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17 April 2014 12:48 pm ,
Vol. 344 ,
Using the two high-quality genomes that exist for Neandertals and Denisovans, researchers find clues to gene activity...
A new report from the Intergovernmental Panel on Climate Change (IPCC) concludes that humanity has done little to slow...
Astronomers have discovered an Earth-sized planet in the habitable zone of a red dwarf—a star cooler than the sun—500...
Three years ago, Jennifer Francis of Rutgers University proposed that a warming Arctic was altering the behavior of the...
Officials last week revealed that the U.S. contribution to ITER could cost $3.9 billion by 2034—roughly four times the...
An experimental hepatitis B drug that looked safe in animal trials tragically killed five of 15 patients in 1993. Now,...
- 17 April 2014 12:48 pm , Vol. 344 , #6181
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Obama Raises Profile of Gulf Restoration in Primetime Speech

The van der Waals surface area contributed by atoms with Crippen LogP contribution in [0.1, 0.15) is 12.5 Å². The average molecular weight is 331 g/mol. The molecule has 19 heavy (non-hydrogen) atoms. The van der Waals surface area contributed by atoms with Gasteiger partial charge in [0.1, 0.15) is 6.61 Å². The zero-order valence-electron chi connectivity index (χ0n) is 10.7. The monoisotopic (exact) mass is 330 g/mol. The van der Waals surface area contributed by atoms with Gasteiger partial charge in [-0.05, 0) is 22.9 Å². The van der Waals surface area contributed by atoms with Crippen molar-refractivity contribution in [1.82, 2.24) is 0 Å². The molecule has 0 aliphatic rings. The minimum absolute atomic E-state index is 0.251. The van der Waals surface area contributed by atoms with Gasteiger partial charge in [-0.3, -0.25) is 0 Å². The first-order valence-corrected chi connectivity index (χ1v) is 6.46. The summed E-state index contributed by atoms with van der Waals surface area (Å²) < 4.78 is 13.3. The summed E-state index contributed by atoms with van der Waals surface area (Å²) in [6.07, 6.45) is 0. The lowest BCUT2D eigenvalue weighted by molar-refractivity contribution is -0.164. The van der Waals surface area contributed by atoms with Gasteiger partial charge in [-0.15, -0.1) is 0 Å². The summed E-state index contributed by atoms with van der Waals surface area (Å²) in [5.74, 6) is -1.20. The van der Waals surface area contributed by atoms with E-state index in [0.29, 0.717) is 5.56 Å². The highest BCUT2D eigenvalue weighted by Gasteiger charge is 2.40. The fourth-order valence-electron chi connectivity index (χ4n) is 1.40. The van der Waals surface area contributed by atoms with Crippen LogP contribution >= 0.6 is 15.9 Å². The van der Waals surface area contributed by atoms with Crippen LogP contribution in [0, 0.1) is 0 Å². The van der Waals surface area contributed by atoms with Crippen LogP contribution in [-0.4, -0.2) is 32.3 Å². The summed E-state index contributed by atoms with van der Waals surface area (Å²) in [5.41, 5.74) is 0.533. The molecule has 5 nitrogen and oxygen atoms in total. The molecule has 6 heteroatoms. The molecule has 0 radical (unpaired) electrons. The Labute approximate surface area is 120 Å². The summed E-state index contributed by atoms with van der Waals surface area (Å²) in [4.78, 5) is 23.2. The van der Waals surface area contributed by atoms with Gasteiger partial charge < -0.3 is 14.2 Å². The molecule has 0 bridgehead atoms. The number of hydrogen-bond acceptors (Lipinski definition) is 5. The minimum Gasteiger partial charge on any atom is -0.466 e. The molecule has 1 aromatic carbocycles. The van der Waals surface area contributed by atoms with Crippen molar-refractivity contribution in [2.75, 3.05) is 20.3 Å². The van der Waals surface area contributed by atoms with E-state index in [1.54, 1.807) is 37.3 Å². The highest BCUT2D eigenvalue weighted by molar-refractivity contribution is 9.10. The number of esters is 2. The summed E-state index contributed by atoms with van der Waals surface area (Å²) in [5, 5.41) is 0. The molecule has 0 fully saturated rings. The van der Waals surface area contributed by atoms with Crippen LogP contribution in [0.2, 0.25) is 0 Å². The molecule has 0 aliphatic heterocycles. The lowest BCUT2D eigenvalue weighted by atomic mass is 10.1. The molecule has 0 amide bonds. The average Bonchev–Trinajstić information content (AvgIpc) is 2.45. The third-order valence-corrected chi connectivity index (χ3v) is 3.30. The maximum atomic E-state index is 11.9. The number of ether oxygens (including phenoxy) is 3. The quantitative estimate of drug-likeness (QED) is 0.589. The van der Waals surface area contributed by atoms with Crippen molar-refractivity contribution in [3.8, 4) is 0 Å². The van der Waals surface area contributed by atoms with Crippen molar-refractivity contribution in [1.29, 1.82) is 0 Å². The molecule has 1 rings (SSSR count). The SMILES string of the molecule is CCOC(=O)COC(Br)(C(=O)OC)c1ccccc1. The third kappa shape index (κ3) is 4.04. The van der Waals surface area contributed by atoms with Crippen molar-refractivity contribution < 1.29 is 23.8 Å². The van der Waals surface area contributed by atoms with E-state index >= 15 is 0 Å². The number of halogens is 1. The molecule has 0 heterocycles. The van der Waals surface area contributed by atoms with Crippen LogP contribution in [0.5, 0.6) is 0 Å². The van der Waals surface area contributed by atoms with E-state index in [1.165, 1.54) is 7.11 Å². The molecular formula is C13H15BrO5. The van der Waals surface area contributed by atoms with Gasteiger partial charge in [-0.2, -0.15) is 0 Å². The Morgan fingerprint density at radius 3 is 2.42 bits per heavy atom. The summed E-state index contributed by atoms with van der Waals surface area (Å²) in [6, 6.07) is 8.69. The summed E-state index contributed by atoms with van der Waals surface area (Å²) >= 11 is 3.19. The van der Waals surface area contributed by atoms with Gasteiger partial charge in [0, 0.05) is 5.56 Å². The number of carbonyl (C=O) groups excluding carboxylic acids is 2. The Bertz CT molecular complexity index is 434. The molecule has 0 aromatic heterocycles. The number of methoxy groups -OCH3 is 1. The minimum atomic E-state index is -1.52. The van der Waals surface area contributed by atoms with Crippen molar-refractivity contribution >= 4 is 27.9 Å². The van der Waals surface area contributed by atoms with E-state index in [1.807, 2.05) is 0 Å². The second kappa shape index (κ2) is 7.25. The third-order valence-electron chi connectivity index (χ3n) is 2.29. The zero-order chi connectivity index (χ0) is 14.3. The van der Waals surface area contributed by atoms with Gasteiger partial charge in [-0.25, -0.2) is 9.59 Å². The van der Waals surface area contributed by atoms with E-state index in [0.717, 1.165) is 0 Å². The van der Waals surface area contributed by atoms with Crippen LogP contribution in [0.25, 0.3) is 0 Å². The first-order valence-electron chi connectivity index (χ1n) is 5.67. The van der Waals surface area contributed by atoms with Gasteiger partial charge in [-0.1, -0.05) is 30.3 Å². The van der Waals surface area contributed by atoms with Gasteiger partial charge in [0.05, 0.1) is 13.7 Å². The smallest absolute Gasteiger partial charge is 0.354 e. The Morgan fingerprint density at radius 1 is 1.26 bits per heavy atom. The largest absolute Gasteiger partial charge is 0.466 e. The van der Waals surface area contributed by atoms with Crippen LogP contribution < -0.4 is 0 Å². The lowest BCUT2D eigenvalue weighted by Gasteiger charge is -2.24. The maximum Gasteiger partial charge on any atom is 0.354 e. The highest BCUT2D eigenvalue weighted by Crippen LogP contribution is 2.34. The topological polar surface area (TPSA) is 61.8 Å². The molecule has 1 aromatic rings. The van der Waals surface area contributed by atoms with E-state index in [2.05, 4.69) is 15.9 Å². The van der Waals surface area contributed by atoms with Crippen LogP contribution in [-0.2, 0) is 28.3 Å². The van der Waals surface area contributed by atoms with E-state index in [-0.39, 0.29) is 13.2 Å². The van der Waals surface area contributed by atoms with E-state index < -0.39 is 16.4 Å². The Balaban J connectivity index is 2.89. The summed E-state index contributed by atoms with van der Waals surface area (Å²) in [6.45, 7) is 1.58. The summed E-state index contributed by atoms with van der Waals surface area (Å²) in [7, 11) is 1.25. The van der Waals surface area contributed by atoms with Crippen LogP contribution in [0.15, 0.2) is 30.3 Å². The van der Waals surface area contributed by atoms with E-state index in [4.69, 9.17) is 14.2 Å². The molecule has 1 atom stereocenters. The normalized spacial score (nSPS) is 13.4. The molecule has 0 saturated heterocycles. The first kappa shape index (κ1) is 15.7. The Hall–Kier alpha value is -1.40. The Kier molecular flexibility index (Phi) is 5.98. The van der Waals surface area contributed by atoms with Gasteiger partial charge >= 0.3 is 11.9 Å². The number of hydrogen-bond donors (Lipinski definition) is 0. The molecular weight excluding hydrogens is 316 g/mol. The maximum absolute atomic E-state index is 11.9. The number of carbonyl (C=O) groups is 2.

16 June 2010 5:57 pm
Scientists know that the oil spill from the Deepwater Horizon well is just the latest affliction for coastal wetlands in the Gulf of Mexico. So they were pleased when President Barack Obama last night pledged a new, long-term effort aimed at repairing what he called "decades of environmental damage" to the region. "I see this as a real opportunity," says Denise Reed, a coastal geomorphologist at the University of New Orleans.
No details have been released, but the effort will likely build on an interagency effort that the White House Council on Environmental Quality began in March. The goal is to create a "road map" and vision next year for how federal agencies should be restoring the wetlands.
The new approach would be much broader. In the speech, his first from the Oval Office, Obama said the plan should be designed not by the federal officials but by the gulf states, tribes, businesses, and other stakeholders. Given this array of interests, says Reed, it won't be easy to settle the many tradeoffs involved in restoration. "What I'm expecting here is some leadership to make sure that we don't take forever to agree."
Obama said Navy Secretary Ray Mabus, a former governor of Mississippi, will lead the effort. Oceanographer Robert Twilley of Louisiana State University, Baton Rouge, welcomed the choice of a high-ranking Administration official. "This is the closest we've been to the president on this," he says.
For more on the gulf oil spill, see our full coverage.